Epigenome-wide association study in the European Prospective Investigation into Cancer and Nutrition (EPIC-Turin) identifies novel genetic loci associated with smoking
ABSTRACT A single CpG site within F2RL3 was recently found to be hypomethylated in peripheral blood genomic DNA from smokers compared to former and non-smokers. We performed two epigenome-wide association studies (EWAS) nested in a prospective healthy cohort using the Illumina 450K Methylation Beadchip. The two populations consisted of matched pairs of healthy individuals (n=374), of which half went on to develop breast or colon cancer. The association was analysed between methylation and smoking status, as well as cancer risk. In addition to the same locus in F2RL3, we report several loci that are hypomethylated in smokers compared to former and non-smokers, including an intragenic region of the aryl hydrocarbon receptor repressor gene (AHRR; cg05575921, p=2.31x10(-15); effect size = 14%-17%), an intergenic CpG island on 2q37.1 (cg21566642, p=3.73x10(-13); effect size = 12%), and a further intergenic region at 6p21.33 (cg06126421, p=4.96x10(-11), effect size = 7%-8%). Bisulphite pyrosequencing validated six loci in a further independent population of healthy individuals (n=180). Methylation levels in AHRR were also significantly decreased (p<0.001) and expression increased (p=0.0047) in the lung tissue of current smokers compared to non-smokers. This was further validated in a mouse model of smoke exposure. We observed an association with breast cancer risk for the 2q37.1 locus (p=0.003, adjusted for smoking status), but not for the other loci associated with smoking. These data show that smoking has a direct effect on the epigenome in lung tissue, which is also detectable in peripheral blood DNA and may contribute to cancer risk.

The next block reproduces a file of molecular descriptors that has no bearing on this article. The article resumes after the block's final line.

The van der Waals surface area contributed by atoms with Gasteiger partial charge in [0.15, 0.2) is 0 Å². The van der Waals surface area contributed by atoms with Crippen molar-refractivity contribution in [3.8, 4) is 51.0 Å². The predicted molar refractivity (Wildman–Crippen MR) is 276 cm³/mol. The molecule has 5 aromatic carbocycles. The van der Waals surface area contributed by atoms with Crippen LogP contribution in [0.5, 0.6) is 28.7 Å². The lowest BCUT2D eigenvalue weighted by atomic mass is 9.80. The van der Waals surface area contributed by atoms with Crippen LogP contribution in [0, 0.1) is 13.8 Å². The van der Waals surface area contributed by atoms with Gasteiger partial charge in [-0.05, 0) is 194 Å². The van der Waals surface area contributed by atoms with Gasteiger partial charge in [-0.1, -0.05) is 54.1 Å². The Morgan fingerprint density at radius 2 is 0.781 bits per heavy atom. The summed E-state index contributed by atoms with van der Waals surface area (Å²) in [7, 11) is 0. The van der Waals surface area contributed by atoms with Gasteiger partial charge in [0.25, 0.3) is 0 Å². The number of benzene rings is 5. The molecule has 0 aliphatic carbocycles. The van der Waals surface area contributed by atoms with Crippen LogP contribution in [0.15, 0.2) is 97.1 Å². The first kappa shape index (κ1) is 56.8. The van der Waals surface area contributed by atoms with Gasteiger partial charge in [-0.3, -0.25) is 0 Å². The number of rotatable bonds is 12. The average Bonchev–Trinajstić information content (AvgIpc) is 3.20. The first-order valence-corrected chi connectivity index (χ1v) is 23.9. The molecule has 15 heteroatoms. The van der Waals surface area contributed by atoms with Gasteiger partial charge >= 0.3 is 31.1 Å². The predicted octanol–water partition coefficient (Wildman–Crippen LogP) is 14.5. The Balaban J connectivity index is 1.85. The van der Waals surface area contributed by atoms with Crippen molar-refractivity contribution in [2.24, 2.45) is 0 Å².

SourceAvailable from: PubMed Central[Show abstract] [Hide abstract]
ABSTRACT: Epigenetics plays an important role in regulating gene expression, and can be modified by environmental factors and physiological conditions. Studying epigenetics is a promising approach to potentially improving the diagnosis, prevention and treatment of human diseases, and to providing personalized medical care. However, the role of epigenetics in the development of diseases is not clear because epigenetic markers may be both mediators and outcomes of human diseases. It is particularly complicated to study pharmacoepigenetics, as medication use may modify the epigenetic profile. To address the challenges facing pharmacoepigenetic research of human diseases, we developed a novel design to rapidly identify, contact, and recruit participants and collect specimens for longitudinal studies of pharmacoepigenetics. Using data in real-time from electronic medical record systems, we can identify patients recently start on new medications and who also have a blood test. Prior to disposal of the leftover blood by the clinical laboratory, we are able to contact and recruit these patients, enabling us to use both their leftover baseline blood sample as well as leftover specimens at future tests. With treatment-naïve and follow-up specimens, this system is able to study both epigenetic markers associated with disease without treatment effect as well as treatment-related epigenetic changes.